Law
5:01 am
Mon March 4, 2013

Statewide bus tour demands immigration reform

Imagine living your life in a legal limbo, with fear of deportation looming and constant uncertainty about your future.

That’s the reality for many immigrants in Washington State. Several dozen of them are boarding a bus that will criss-cross the state this week to tell their stories and demand comprehensive immigration reform. 

The Keeping Washington Families Together bus tour kicks off in Vancouver on Tuesday. It will make stops for rallies in Seattle, Wenatchee and several other cities in eastern Washington.

On board will be immigrants like Xochitl Rojas, who was born in Mexico, but has lived in Seattle with her parents and brothers since she was 3-years old. She says they grew up knowing they had to keep their legal status a secret.

“Because it was dangerous if we talked to the wrong person. Our whole family could face the dangers of getting deported or split apart," Rohas says. "And for most of your childhood, you know it, but it doesn’t really affect you directly.”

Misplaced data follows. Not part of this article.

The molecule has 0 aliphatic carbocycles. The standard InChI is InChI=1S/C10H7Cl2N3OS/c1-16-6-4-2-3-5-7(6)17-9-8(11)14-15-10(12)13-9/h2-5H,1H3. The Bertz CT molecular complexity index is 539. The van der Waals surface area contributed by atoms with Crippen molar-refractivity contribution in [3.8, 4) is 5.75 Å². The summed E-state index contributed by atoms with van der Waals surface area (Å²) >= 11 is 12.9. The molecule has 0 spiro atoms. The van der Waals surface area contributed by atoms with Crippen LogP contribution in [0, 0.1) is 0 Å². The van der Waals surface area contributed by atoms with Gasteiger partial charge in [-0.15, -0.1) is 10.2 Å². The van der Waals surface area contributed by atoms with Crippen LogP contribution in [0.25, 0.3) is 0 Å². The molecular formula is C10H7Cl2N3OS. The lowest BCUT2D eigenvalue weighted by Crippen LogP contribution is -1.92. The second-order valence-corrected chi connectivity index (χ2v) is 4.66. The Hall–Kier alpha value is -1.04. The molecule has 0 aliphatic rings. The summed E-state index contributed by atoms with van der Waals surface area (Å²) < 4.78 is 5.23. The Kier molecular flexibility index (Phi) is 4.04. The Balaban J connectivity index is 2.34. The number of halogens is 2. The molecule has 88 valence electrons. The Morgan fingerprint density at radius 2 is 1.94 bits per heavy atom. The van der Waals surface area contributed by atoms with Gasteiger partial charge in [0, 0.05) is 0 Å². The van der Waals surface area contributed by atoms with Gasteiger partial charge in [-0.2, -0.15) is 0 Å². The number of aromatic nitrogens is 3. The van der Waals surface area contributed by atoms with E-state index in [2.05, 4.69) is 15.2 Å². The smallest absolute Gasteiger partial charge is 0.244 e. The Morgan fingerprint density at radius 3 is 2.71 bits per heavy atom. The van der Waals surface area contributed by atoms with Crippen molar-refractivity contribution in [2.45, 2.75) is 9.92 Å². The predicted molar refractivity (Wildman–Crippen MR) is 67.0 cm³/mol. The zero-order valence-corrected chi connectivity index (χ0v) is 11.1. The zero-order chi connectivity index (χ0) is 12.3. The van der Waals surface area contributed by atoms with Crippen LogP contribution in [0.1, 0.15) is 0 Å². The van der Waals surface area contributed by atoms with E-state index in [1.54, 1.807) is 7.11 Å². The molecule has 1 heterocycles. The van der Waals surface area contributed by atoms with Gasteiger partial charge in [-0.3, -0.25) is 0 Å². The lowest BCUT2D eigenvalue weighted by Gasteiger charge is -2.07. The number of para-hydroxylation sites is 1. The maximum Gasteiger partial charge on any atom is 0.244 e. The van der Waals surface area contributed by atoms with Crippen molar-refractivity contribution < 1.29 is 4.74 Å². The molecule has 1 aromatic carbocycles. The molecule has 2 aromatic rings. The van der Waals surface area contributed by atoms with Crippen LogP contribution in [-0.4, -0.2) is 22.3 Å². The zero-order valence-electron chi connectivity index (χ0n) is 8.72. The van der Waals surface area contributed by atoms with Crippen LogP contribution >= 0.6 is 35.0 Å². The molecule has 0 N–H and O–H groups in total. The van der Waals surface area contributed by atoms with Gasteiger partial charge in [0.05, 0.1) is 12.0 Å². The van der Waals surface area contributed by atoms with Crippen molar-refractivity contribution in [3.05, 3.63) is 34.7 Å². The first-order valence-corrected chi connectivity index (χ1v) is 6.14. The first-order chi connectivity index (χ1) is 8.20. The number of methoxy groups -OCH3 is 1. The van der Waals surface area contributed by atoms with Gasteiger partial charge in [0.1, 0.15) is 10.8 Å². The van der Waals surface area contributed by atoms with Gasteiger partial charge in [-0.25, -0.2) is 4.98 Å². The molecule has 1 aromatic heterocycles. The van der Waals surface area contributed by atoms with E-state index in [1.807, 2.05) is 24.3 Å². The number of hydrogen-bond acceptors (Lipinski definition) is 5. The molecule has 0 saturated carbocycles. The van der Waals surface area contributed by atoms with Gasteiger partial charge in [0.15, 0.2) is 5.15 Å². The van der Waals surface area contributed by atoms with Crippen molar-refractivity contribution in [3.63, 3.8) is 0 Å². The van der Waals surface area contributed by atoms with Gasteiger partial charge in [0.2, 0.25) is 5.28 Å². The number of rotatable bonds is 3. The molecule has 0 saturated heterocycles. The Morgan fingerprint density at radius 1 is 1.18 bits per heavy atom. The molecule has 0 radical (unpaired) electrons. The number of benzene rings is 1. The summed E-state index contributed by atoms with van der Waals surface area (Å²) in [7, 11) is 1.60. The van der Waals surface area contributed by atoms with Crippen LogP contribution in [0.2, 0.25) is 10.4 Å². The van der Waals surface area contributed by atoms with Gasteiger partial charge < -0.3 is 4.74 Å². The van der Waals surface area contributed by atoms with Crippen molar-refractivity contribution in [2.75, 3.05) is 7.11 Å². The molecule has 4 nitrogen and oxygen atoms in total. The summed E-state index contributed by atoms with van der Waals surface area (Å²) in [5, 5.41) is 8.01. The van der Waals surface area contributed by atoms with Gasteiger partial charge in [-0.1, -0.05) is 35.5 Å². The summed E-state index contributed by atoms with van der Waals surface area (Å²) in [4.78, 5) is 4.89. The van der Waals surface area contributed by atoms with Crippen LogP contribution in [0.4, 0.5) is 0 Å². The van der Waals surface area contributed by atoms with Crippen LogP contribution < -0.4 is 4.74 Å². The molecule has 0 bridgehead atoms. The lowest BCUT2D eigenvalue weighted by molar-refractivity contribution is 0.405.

That changed after she graduated college and was poised to go to work in her dream job as a nursing assistant, but lost the position because of her legal status.

She’s 24 now, married with a four year old and another baby on the way. Last year, she qualified for a new program called Deferred Action, which gives her a legal work permit for the next two years. She works in a grocery store. But she doesn’t know what will happen after that.

“And that’s the scary thing, that it’s only two years and the laws are always changing. Our lives are basically in the hands of these laws and the decision makers. And that’s why we’re going out there and we’re speaking up and we’re fighting. Because there is something we can do and that’s speak up.” 

She’ll be on the bus with her father, who to this day is undocumented and could be deported anytime. Along with hundreds of others on bus tours nationwide, they’ll rally for comprehensive immigration reform including a path to citizenship.  

They’ll get support this week from Washington’s largest business group. The Association of Washington Business is throwing its weight behind immigration reform.

They’ll join the launch of the new Washington Compact at a news conference in Yakima on Tuesday.